In Manhattan stands the National September 11 Museum and Memorial. On sacred ground the story of September 11 is told. This includes pictures and thoughts on the memorial. This blog encourages people to attend.
“If we learn nothing else from this tragedy, we learn that life is short and there is no time for hate.”
Susan Dahl, wife of Jason Dahl of United 93
“Time is passing. Yet, for the United States of America, there will be no forgetting September the 11th. We will remember every rescuer who died in honor. We will remember every family that lives in grief. We will remember the fire and ash, the last phone calls, the funerals of the children.”
George W Bush
The South Memorial Pool at Dusk
This blog has written about September 11, 2001 in a couple of different entries. You can read those in, “Remembering September 11, 2001” and “Take a Moment and Let’s Remember September 11, 2001. Today’s Post Features a Blog From Someone Who Once Worked in the World Trade Center.” Visiting the national 9-11 Memorial was powerful and conflicting. It was on the list of items to do while in the area. Seeing the names chiseled into the side of the Memorial Pools. Watching some people deal with the loss and ponder what September 11, 2001 meant caught my eye. However, watching a number of people take selfies at the Memorial Pool when flowers are nearby honestly bothered me. I was trying to reflect if I have seen people take selfies at the Vietnam Wall here in Washington, D.C. I don’t think I have seen that to be honest.
Before heading to the Memorial I grabbed lunch at a nearby Irish pub. I was stuck by all the 9-11 memorials on the wall for the different fire companies. There is one fire company across the street that had a beautiful memorial on the wall outside the fire house. I took a picture of it below. The 9-11 National Museum was well done. Very balanced and not political. It tells the story well of Al Qaeda and how they hijacked four commercial jetliners and how they turned them into weapons. Standing next to the crushed equipment by fire companies was stunning. Seeing twisted beams made to look like they are spaghetti told me a lot about the force of the collapse and the heat of the fire. The actual museum at times limited pictures and it recreated the day as it happened. You can listen to calls from hijacked jets of loved ones saying goodbye. And read about tales of survival inside the World Trade Center. While all of it was touching the United Flight 93 exhibit was what got me. Listening to the re-creation of that flight and hearing about the charging of the cockpit and listening to phone calls was hard. When I looked at the composure of others several people were crying. September 11, 2001 is raw. For younger people like myself its a charge to fight terrorism by radical Isalmists whether it be Al Qaeda or Isis and more. And yet how many people who have gone don’t know the day because they were born after it? This is part of the reason why history is such a crucial discipline.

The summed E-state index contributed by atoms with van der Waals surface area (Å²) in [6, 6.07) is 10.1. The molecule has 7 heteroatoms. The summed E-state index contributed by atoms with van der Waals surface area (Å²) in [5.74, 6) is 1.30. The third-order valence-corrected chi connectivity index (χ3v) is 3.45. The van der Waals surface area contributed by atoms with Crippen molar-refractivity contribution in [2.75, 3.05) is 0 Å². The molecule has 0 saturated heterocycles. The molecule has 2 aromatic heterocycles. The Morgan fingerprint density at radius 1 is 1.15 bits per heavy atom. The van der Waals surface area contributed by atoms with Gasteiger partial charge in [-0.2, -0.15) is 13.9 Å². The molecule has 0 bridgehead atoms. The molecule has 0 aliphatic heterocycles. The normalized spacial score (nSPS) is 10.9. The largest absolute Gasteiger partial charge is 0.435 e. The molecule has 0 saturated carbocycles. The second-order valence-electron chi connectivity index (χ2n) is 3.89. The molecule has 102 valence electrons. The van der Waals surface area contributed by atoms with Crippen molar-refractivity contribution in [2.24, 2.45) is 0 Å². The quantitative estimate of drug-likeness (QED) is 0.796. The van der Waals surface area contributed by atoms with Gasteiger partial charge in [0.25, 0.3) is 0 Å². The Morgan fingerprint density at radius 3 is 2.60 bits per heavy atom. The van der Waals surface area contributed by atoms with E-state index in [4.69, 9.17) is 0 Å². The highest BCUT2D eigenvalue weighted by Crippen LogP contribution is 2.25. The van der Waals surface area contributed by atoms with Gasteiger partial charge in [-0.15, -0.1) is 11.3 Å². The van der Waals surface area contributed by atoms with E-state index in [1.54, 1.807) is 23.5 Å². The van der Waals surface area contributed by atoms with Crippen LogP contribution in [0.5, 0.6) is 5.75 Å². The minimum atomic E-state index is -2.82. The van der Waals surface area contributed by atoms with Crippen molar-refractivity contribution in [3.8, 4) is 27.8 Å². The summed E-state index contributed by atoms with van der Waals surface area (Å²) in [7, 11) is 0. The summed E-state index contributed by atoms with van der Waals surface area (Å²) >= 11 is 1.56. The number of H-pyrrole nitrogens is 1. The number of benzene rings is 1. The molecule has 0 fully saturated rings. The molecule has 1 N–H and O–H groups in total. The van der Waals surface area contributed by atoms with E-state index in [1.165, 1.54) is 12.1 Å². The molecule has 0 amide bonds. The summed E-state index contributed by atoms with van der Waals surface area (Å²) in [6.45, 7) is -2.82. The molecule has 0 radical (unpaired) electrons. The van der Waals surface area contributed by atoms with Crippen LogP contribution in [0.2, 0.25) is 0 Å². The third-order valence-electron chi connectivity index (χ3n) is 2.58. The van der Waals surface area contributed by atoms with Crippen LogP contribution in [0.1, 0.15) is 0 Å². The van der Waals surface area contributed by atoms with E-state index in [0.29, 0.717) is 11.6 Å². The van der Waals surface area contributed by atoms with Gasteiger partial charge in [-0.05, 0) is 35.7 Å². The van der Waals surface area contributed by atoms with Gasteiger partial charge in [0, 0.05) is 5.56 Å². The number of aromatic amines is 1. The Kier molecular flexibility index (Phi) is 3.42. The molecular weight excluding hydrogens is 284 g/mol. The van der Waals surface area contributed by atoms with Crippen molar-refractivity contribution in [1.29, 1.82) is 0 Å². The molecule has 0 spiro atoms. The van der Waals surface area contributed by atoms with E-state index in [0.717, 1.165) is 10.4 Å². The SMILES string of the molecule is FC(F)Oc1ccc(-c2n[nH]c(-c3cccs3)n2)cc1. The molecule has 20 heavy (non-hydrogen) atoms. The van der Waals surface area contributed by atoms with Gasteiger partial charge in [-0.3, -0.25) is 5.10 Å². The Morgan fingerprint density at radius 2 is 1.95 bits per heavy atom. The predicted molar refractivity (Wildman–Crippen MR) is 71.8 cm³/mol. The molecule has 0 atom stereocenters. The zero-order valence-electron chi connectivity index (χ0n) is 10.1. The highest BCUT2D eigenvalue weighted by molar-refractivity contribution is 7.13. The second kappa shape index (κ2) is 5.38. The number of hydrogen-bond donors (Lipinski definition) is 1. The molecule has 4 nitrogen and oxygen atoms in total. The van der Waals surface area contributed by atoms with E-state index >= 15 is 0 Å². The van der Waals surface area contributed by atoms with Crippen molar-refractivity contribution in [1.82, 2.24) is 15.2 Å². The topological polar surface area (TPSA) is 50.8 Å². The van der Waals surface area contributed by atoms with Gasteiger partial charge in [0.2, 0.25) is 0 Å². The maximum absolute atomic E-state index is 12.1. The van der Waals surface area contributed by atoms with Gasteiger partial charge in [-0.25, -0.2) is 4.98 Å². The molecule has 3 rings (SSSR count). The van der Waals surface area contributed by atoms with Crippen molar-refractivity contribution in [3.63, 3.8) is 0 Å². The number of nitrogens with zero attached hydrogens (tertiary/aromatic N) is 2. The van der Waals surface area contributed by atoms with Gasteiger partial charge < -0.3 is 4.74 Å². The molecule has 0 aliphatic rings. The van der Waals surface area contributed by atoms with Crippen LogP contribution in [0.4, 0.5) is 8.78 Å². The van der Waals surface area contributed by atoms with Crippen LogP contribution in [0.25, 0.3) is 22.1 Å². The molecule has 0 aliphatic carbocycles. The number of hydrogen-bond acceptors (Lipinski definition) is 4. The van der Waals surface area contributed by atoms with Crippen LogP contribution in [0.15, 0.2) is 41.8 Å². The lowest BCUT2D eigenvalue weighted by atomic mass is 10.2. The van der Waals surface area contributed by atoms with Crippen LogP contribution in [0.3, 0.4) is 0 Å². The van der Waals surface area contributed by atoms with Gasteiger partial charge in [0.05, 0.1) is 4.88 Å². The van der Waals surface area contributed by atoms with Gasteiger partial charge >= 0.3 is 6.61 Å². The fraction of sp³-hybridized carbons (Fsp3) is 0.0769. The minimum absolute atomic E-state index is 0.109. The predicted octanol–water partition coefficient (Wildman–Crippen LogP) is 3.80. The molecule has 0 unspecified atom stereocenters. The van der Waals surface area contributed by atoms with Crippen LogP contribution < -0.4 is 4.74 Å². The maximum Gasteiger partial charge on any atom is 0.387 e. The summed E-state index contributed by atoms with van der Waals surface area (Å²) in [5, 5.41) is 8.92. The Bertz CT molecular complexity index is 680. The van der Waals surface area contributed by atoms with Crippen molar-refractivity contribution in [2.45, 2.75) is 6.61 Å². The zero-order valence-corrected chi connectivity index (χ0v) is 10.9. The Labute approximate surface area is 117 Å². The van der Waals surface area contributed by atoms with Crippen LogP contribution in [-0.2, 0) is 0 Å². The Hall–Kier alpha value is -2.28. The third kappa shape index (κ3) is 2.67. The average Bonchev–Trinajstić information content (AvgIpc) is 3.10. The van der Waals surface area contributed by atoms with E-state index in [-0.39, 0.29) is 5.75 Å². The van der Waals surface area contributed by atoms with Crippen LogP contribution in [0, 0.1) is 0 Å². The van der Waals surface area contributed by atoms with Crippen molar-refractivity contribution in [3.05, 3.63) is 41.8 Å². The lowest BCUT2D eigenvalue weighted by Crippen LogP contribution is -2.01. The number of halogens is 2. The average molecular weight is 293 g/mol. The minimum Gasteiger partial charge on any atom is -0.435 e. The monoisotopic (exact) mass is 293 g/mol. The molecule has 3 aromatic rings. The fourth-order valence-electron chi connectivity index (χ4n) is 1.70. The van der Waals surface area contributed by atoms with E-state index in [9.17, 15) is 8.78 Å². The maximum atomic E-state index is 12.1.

Engraving on a side of the fire house across the street.
Flowers left at the memorial
The South Tower Memorial Pool.
Watching how other people are reacting at the 9-11 Memorial
Trying to recreate the sky that day.
Twisted steel from the former World Trade Center
The last beam removed.
Overlooking the lobby.
Crushed fire truck on display.